Infrastructure spend significant in 10-year Budget

Publish Date : 01 Mar 2021
Infrastructure spend significant in 10-year Budget
Trent Street development in Avondale

Having a plan to stimulate the economy and tackle the growth challenge will be key to moving forward for the Whau.

The 10-year Budget proposes increasing total capital investment in Auckland to more than $31 billion over the next decade, helping to not only deliver crucial infrastructure but also helping to stimulate jobs and the economy.

Investing in infrastructure for housing will play a key role in that plan, says Whau councillor Tracy Mulholland.

“Auckland Council's Economist estimates that Auckland needs 28,000 more dwellings than it does at present to catch up to Auckland's growth – that's a lot, but that estimate has come down significantly from its peak of 36,000 in 2016.

“So, our current rate of building is gradually catching up and developments such as the Avanda Group's work at Crown Lynn Yards and Kainga Ora's many projects will all contribute,” she says.

New dwellings

Last year more than 16,500 new dwellings were consented in the Auckland region, beating the record set in 2019 by 1400 new dwellings. The pace of construction is noteworthy, says Tracy, and notes that this is an achievement by the building industry and council's planning and consent teams.

“Auckland will continue to be a desirable place to come and live – not just because of the natural beauty of the area but also for the potential economic benefits for people who move here,” continues Tracy.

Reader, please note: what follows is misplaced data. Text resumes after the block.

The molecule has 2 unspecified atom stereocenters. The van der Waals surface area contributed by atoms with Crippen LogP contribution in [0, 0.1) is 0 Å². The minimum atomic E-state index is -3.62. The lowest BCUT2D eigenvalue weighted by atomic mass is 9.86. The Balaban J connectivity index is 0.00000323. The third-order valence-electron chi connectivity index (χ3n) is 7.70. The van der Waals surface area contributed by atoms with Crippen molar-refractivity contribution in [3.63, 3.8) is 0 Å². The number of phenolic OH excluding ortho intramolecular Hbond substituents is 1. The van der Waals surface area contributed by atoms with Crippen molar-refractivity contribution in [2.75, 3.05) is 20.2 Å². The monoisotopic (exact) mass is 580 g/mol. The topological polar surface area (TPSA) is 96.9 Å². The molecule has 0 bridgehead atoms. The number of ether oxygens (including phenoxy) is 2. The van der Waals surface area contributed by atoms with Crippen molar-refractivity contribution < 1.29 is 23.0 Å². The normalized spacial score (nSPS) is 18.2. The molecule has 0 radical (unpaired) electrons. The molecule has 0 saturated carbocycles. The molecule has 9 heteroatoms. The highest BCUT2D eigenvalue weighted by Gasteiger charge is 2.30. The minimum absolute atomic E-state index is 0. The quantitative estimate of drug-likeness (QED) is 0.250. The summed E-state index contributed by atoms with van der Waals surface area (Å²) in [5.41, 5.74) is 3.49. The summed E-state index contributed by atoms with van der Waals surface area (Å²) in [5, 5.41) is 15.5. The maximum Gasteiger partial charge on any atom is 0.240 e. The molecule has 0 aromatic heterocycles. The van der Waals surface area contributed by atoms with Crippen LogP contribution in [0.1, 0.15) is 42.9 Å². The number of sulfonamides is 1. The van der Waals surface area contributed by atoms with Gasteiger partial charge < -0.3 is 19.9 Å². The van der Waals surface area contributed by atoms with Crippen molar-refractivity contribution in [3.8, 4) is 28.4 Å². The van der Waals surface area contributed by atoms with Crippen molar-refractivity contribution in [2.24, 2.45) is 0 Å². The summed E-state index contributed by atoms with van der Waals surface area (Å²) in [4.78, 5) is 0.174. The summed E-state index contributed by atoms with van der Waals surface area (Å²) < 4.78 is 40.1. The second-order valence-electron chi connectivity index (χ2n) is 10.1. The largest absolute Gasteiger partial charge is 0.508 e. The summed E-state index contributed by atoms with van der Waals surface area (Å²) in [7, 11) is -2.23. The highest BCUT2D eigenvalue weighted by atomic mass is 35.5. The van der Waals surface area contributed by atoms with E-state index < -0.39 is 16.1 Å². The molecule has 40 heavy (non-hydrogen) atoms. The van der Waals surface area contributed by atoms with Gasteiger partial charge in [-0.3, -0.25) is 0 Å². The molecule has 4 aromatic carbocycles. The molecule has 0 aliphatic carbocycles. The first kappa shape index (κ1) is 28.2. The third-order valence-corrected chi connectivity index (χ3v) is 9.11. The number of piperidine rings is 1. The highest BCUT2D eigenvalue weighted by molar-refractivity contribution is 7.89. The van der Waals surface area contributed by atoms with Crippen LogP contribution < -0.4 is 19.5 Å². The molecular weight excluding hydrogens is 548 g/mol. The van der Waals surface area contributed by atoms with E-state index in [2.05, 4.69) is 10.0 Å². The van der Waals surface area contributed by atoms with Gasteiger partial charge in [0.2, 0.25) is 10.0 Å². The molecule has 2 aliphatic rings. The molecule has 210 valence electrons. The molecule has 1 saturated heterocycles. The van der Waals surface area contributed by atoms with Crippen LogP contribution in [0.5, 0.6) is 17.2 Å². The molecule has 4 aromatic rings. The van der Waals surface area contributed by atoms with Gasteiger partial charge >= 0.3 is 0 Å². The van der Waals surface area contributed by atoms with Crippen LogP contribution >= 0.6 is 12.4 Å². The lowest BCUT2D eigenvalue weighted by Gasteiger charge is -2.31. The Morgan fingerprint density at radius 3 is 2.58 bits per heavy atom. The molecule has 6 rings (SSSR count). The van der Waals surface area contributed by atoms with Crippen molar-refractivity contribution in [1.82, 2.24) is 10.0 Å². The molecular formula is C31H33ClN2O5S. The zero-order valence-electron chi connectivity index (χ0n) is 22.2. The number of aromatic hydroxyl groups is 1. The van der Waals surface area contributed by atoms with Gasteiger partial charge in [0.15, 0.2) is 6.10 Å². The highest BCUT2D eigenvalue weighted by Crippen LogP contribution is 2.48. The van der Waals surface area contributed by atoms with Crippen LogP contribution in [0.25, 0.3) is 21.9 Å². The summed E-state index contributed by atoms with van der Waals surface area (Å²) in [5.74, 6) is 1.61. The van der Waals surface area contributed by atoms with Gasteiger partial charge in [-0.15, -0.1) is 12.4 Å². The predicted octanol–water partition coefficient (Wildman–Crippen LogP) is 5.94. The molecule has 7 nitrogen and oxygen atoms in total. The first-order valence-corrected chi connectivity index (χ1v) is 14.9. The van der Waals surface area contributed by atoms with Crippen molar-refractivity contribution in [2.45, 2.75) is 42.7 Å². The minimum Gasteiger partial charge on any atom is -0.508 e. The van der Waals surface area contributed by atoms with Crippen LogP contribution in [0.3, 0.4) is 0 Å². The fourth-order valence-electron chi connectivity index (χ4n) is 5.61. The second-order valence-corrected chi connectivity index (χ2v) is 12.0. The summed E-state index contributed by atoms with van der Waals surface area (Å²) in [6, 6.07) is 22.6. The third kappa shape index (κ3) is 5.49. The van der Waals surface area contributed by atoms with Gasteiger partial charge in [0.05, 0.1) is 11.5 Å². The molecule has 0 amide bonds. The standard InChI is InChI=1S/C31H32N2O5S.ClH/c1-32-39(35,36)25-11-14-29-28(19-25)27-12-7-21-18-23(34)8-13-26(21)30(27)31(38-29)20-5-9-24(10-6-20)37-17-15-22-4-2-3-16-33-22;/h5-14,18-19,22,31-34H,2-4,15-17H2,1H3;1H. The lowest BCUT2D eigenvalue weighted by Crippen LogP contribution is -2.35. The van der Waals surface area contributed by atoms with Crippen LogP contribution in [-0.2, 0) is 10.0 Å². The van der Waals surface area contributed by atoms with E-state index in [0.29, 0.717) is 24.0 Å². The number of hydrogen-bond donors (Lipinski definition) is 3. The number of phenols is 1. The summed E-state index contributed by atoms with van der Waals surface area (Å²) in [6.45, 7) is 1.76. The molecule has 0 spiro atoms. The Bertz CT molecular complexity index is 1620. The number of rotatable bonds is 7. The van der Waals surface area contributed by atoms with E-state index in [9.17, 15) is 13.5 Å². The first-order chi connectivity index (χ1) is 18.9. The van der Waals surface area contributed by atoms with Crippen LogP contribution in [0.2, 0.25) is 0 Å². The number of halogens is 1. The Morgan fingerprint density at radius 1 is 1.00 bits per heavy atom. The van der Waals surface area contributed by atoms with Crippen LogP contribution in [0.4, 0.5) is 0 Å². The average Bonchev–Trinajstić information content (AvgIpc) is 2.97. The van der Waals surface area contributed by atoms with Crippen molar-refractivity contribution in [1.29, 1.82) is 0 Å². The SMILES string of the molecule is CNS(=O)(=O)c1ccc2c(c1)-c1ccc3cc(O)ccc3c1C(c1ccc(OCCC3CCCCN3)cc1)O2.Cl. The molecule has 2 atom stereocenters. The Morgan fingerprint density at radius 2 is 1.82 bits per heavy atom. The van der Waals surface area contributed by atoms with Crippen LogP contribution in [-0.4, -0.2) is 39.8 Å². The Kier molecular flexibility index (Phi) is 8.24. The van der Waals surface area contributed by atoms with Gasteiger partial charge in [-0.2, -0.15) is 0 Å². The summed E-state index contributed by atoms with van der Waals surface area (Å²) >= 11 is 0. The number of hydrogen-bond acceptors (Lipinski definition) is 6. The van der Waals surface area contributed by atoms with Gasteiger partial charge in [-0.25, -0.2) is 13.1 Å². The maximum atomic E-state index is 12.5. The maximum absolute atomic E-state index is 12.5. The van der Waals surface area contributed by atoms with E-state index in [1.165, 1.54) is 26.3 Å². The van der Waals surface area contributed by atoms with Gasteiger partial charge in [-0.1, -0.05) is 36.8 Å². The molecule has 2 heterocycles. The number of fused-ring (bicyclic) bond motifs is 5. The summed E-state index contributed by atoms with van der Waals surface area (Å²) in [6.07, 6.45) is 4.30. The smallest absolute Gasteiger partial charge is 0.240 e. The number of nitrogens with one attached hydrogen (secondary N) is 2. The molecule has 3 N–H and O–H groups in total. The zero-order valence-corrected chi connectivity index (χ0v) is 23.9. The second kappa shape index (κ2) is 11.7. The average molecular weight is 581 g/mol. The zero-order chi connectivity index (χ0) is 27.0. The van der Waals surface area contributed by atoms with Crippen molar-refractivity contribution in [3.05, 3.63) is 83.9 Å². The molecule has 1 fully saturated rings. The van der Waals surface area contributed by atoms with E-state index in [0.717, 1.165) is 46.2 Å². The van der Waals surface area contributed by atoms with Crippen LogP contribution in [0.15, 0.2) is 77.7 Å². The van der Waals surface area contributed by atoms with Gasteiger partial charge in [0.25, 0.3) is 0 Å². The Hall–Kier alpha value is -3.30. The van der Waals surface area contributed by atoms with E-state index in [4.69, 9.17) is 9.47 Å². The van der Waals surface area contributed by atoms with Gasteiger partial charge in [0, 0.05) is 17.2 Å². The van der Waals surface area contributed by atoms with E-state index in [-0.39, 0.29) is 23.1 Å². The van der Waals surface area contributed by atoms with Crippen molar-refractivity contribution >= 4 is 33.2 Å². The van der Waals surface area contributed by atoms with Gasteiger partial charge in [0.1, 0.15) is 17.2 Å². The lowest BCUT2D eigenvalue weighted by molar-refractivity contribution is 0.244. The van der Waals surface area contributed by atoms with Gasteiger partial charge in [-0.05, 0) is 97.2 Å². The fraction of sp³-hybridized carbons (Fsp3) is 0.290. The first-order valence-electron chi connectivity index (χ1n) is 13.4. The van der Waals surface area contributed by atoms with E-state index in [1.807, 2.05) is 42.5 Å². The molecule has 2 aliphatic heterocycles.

“And that means that Auckland will continue to grow and always have people who want to get into housing here.

“That growth requires the council to keep on top of the city's infrastructure needs, both building more and making sure that what we have already is fit for purpose.”

Whau Local Board Chair Kay Thomas agrees.

“Ensuring that the council is on top of the infrastructure needs required comes at a price. It requires significant investment and comprehensive asset renewal programmes to keep up with demand.

“From local improvements to regional projects, it's vital that we have a plan to meet the demands that will be put on us in this unique set of circumstances,” she says.


“The council has a plan to deliver and finance this investment in its 10-year budget and this is out for consultation until 22 March,” says Councillor Mullholland.

“Please go online and make a submission - your views make the difference when it comes to decision making.”

Have your say at until 22 March. You can still have your say online during Alert Level 3.   

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